Design. Discussed herein are issues of splitting reference planes
and the effects of stitching capacitors across these
gaps, and frequency limitations to doing so. PCB layer stackup
is introduced. Radiated emissions from various microstrip and
board layout configurations are given from computer analysis.
Mother-Daughter Card connection routing is shown, highlighting
the best design strategies. One problem I found with chapter 5
is the misplacement of several figures. Often a reference to a
figure would be two pages before the figure would appear.
In the next two chapters, the book introduces EMI controlling
techniques. In chapter 6, intentional signals are handled, while
in chapter 7, unintentional signals are discussed. Regarding the
Fourier Analysis of a square wave and the results on the waveform
of keeping the first ten harmonics, the problem is transformed
from the time domain into the frequency domain. At this point,
Dr. Archambeault makes the following statement: For EMI
applications, however, the current is the most important consideration.
Current radiates, not voltage! After introducing a formula
for electric field, he points out that
field is dependant on only two things: the magnitude of the current
and the size of the loop. With these tools, he is able to
demonstrate radiation from microstrip circuits, inductance in
vias, common mode voltages across split planes, and other significant
This brings a natural transition to unintentional signals on a
PCB found in chapter 7. Dr. Archambeault points out 90% of PCB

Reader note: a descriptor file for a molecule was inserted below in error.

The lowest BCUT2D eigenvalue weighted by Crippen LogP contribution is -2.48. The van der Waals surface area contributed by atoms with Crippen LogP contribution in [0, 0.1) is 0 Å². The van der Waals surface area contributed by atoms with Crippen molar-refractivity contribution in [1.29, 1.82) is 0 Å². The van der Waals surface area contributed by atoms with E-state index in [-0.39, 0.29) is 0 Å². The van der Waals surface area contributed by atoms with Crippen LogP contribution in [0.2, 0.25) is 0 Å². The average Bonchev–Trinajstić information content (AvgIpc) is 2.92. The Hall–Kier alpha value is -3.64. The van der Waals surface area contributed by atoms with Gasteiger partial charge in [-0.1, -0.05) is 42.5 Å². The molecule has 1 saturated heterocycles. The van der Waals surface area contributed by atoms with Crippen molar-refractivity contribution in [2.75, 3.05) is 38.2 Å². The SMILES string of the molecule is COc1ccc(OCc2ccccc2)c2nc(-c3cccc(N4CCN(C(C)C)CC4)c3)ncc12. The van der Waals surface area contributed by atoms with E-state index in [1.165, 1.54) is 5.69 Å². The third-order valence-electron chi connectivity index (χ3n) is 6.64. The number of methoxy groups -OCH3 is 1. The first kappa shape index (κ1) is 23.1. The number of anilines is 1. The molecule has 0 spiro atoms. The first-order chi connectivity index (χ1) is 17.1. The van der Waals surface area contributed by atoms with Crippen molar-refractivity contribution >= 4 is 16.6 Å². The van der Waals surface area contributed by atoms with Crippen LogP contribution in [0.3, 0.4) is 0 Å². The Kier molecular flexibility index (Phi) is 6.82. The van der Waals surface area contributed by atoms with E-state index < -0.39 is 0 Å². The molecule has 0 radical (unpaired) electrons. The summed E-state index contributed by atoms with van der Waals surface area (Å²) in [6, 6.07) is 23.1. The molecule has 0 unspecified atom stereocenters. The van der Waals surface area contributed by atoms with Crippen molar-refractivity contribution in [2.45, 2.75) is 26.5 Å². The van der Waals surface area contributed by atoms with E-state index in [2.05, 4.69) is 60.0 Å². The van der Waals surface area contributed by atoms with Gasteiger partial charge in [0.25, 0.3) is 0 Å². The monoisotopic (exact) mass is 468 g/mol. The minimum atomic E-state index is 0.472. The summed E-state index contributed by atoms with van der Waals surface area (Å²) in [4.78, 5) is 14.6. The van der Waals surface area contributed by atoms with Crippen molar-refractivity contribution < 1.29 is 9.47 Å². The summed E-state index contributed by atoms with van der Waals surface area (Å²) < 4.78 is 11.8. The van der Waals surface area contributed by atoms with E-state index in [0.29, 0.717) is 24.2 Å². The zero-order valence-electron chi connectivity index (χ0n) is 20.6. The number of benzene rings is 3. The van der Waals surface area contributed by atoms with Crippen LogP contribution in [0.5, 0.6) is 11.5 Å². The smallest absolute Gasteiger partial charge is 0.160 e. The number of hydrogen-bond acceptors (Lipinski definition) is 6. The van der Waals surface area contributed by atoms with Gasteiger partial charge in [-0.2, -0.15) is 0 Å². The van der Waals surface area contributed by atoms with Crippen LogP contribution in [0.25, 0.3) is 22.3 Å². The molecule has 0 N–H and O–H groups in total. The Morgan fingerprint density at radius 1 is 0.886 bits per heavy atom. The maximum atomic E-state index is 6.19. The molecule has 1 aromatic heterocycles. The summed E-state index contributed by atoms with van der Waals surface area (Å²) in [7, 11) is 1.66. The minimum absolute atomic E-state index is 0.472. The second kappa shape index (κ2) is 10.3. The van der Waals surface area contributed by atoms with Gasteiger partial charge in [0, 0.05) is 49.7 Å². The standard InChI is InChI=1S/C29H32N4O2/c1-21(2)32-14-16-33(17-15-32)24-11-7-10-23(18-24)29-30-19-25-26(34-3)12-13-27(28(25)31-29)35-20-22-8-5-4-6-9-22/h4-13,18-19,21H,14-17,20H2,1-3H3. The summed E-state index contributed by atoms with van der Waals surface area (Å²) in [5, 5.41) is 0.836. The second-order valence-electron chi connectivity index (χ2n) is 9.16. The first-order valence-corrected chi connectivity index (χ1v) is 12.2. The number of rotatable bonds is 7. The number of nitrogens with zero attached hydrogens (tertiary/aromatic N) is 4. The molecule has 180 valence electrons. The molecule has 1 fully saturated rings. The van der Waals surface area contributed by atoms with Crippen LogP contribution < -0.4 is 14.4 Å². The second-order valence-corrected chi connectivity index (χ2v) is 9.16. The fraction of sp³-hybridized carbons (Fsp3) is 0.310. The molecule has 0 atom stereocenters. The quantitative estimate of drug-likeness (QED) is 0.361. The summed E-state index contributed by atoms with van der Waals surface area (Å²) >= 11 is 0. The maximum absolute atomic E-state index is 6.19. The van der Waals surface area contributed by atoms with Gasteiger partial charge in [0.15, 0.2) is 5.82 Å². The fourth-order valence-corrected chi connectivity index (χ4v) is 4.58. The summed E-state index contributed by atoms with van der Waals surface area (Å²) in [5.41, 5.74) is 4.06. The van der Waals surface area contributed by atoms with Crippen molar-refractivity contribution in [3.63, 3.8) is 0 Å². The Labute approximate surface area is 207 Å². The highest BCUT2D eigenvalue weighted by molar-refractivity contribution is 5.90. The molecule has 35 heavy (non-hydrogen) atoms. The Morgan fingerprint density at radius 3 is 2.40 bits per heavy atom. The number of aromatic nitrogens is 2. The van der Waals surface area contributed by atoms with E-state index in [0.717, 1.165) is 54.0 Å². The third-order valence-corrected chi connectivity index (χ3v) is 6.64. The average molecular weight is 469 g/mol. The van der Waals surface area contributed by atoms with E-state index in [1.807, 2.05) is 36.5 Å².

emissions are from unintentional signals. In this regard, the
most significant effect is from common mode signals. Issues of
split ground planes are revisited, while external cables, signal
crosstalk, ground-guard traces, and uses of solid
planes are introduced. A brief discussion of trace routing is
included, which could use more space for greater understanding.
In chapter 8, Decoupling Power/ Ground Planes, we transition from
the theoretical to the laboratory verified. Dr. Archambeault displays
several graphs of calculated voltage levels versus measured levels.
These graphs show fairly good prediction between his models and
actual values. Using this, he investigates using an array of capacitors
across the circuit board. His results show, as would be expected,
the inability to decouple noise at frequencies above board resonance.
That is to say, the transfer function for a 10 x 12
circuit board between power and ground planes is not significantly
affected by use of decoupling capacitors, no matter what value
or how many, for frequencies of two times the resonance frequency
and above. However, moving the power made a significant improvement
and ground planes closer together, thus increasing their buried